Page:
The Gains of Stock Collateral Loans
By the end of 2017, Elon Musk, the billionaire who owns Tesla, had leveraged up to 40% of his stock in Tesla for collateral loans!
Although we don’t know why he did it or what he used the money for, we just know that he did it.
If a billionaire can be in need of quick capital, perhaps the rest of us should consider a collateral loan when we need some quick cash.
Read on to learn more about these loans.
What Are Stock Loans?
A stock loan is a personal loan against collateral in the form of non-marginable stocks, rather than the borrower having to put their physical assets up as collateral.
The Federal Reserve Board regulates whether or not a stock is marginable or non-marginable.
A stock collateral loan is a loan against stock the borrower already owns, unlike short-selling stocks which involve a loan against shares they do not own.
How Do these Loans Work?
To take out a stock collateral loan, the borrower transfers ownership to the lender who owns the stock during the life of the loan. The amount they will lend the borrower depends on the quality of stock being put up for collateral.
The borrower agrees to pay a fixed interest rate and the lender gives them the money. The lender may charge a fee upfront (or not) and the lender earns any dividends issued on the loan stock while they own the stock.
In exchange, the borrower pays the agreed upon fixed-interest rate in installment payments during the term of the loan.
How Much Can Be Borrowed
The amount the borrower can borrow against their stock will depend on the broker and the features of the stock. The lender will take the following into account:
- How much is the stock is currently worth
- The number of shares being put up for collateral
- How volatile they expect the stock to perform in the market
Because they are lending money based on collateral which can go up or down in price over the course of the loan, don’t expect to be able to borrow the full market value of the stock. The lender will have to pay the borrower less to cover their risk in case the stock price falls.
At a minimum, a borrower should be able to find stock collateral loans for between $50,000 and $5,000,000 dollars.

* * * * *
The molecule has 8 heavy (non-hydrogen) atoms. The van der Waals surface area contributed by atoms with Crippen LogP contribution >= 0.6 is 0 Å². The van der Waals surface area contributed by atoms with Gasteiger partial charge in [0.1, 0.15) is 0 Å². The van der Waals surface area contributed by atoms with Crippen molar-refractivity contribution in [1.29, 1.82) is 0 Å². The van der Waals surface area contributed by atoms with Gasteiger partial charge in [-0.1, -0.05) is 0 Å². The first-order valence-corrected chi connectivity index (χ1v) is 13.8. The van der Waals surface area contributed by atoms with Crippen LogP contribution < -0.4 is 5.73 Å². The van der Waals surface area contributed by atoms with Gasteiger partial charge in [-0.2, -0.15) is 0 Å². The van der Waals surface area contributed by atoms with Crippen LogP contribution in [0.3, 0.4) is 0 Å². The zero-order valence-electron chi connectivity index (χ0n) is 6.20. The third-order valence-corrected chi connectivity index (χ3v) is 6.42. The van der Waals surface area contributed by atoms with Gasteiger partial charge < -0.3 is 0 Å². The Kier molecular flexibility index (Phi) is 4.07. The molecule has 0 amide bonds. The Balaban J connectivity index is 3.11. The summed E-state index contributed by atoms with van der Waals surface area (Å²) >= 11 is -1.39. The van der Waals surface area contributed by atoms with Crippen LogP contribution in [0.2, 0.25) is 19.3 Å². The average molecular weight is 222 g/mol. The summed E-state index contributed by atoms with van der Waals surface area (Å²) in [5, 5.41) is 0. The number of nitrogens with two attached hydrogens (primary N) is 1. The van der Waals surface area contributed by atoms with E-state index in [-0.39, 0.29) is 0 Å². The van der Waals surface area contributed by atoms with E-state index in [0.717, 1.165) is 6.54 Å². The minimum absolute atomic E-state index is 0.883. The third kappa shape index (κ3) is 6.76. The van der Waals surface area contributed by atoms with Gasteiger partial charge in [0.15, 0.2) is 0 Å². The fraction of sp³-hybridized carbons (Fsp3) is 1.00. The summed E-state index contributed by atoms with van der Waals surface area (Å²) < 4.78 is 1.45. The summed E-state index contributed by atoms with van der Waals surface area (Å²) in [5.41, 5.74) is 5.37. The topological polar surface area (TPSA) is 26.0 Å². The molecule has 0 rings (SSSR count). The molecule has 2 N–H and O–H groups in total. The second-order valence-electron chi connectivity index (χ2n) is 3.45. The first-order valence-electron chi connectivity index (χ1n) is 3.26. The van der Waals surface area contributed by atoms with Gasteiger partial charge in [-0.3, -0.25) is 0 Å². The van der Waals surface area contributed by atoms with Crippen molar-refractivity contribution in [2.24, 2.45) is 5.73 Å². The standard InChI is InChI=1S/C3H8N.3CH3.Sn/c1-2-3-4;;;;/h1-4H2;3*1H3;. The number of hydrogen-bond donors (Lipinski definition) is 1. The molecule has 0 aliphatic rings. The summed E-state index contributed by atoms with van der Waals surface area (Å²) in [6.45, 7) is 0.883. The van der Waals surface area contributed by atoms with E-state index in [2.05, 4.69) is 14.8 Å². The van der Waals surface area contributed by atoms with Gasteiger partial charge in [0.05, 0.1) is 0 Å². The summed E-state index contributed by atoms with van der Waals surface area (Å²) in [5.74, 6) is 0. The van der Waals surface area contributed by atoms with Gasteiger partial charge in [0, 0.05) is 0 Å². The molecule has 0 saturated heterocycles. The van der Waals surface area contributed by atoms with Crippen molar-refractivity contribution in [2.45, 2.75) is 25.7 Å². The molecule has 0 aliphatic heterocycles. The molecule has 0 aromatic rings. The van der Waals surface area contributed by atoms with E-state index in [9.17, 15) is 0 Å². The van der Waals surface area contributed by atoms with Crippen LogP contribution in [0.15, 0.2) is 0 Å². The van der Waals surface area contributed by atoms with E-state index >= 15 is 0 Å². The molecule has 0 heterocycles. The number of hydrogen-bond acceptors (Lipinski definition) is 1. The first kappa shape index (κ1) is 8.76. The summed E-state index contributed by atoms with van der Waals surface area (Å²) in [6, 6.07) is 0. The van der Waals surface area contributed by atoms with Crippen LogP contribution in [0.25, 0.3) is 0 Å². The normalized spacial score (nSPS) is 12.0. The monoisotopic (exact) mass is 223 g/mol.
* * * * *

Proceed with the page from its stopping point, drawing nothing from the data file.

How Long Until the Loan Needs to be Paid Back
Depending on the lender, a borrower can get loans for different lengths of time.
But a borrower should be able to find a lender who will let them borrow money for one, two or three years.
What Happens if the Loan Defaults
If the borrower defaults (doesn’t pay the installment interest payments) on the loan, the lender can seize the collateral.
This means the lender will permanently own the stock the borrower transferred to them as collateral.
If the loan defaults, unlike other loans, there will be no negative hit to the borrower’s credit report.
Why People Use these Loans
People who need capital/cash fast at a low-interest rate find these loans attractive since the lender can get them the loan amount quickly and for less money than putting it on their credit card.
The lender won’t need to do a credit check and there is no negative credit report risk even if the loan defaults.
If Fast Cash is Needed, Consider Collateral Loans
People need cash or capital for a variety of reasons.
With a stock loan, a borrower doesn’t have to say why they want the money. They just have to have qualifying stocks and find a lender willing to give it to them.
How they leverage or use the borrowed money is also up to them.
For more information about collateral loans, please contact us to speak with a specialist.